Odd Thomas


Dean Koontz


Mystery / Thriller


Date Reviewed:

December 23, 2006

dd Thomas can see dead people, just like that kid in the movie The Sixth Sense. However, the dead can not talk to Odd Thomas. The dead hang around Odd because they have reasons for not moving on to the next life.

At the start of the novel, Odd encounters Penny – who is dead. Penny wants to be avenged. So Odd confronts her killer – somehow Odd knows all kinds of details about the crime, which is quite puzzling since Penny can not talk to him. How can Odd have this information? Koontz cheats a bit in this novel - he let's Odd's special sixth sense give him all kinds of hints - sort of like Spiderman's spider sense. It is too bad that Koontz doesn’t show us a lot more about the Odd’s interaction with the dead people, but after his encounter with Penny, during the rest of the book Odd doesn’t encounter any more dead people except those involved in the central plot line. (except Elvis Presley, which doesn’t make any sense, since Elvis was no where close to Pico Mundo when he died. I think Koontz just threw in Elvis because there was a big Elvis craze going on at the time of the writing) Shouldn’t there be dead people haunting Odd at all times?

Koontz is a horror writer, and he is in top form when Odd sneaks into the Fungus Man’s house to look for clues. The black room is terrific. Scary and creepy. Unfortunately, the black room disappears from the rest of the book, I thought it would be central to the evil plot hatched by the bad guys. Instead, the black room was just a tangent.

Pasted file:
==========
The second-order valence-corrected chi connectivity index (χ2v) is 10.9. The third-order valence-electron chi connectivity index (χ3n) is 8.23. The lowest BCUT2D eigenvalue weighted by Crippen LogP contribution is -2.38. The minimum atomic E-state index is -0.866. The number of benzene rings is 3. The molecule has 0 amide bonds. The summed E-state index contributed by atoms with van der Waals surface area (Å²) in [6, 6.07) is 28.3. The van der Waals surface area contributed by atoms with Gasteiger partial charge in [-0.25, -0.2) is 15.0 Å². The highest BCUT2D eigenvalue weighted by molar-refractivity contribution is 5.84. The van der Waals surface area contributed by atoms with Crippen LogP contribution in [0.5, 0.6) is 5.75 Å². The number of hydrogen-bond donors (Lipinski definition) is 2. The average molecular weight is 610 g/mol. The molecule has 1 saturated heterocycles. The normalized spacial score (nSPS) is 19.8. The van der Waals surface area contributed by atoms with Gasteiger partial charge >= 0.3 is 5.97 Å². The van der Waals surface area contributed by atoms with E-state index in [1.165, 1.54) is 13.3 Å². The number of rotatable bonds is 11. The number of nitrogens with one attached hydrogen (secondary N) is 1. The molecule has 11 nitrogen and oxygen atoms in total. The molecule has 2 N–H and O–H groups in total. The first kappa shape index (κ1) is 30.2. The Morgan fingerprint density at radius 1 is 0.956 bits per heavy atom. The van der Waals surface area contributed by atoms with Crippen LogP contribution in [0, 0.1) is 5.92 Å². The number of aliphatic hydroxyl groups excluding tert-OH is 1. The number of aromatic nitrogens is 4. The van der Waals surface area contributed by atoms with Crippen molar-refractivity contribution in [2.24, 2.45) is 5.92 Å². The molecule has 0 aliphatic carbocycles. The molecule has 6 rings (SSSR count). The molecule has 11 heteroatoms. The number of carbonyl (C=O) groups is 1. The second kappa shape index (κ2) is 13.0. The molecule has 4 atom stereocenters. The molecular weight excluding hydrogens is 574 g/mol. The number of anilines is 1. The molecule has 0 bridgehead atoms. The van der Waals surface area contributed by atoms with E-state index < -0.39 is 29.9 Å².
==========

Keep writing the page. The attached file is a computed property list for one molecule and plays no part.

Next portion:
Koontz does a nice job of developing his characters, Odd and his girlfriend Stormy and police chief Porter and Bob Robertson are all well drawn. Koontz must have written about a hundred novels, so he knows how to keep the pages turning. But I felt there were some flaws too – late in the novel, when everything is heading for the grande finale, Odd veers off for a couple of pointless chapters to visit his parents. His parents are both nutcases, and maybe these chapters would have worked earlier in the novel, but coming so late in the story, they did nothing to develop the character of Odd and only slowed down the tension Koontz had been constructing. I also didn’t like the three coyotes “threatening” Odd – coyotes are not big like wolves, they are like small dogs. How could Odd feel threatened by 3 little dogs? It felt like Koontz was trying to throw in some cheap tension because he didn’t feel his main plot had enough suspense, but instead the coyote encounter was unbelievable and it tripped up the story pacing. Same with the tarantula.

The bodachs are a neat invention. A bodach is a pure black creature, like an independent shadow. Only Odd Thomas can see them, so perhaps they are dead. They certainly are not human. Bodachs gather around places of human misery and anguish. Usually they are visible at violent crimes. Unfortunately, Odd Thomas is seeing more and more bodachs more into town, so he knows something truly bad is going to happen and he has to try to stop it.

Unfortunately, the bad guys are undeveloped stock characters. They are committed to creating as much murder and mayhem as possible, because they are satan worshippers. I think it would have been a better story if Koontz had focused on a confrontation between the Fungus Man (perhaps employing the time/space travel properties of the black room?) and Odd Thomas, rather than writing an over-the-top Hollywood finish where Odd Thomas gets to be a mighty hero.

Because Koontz is a pro, you will keep turning the pages. The story is interesting. The book is okay. Could have been better. Maybe I will pick up the sequel, maybe I won’t…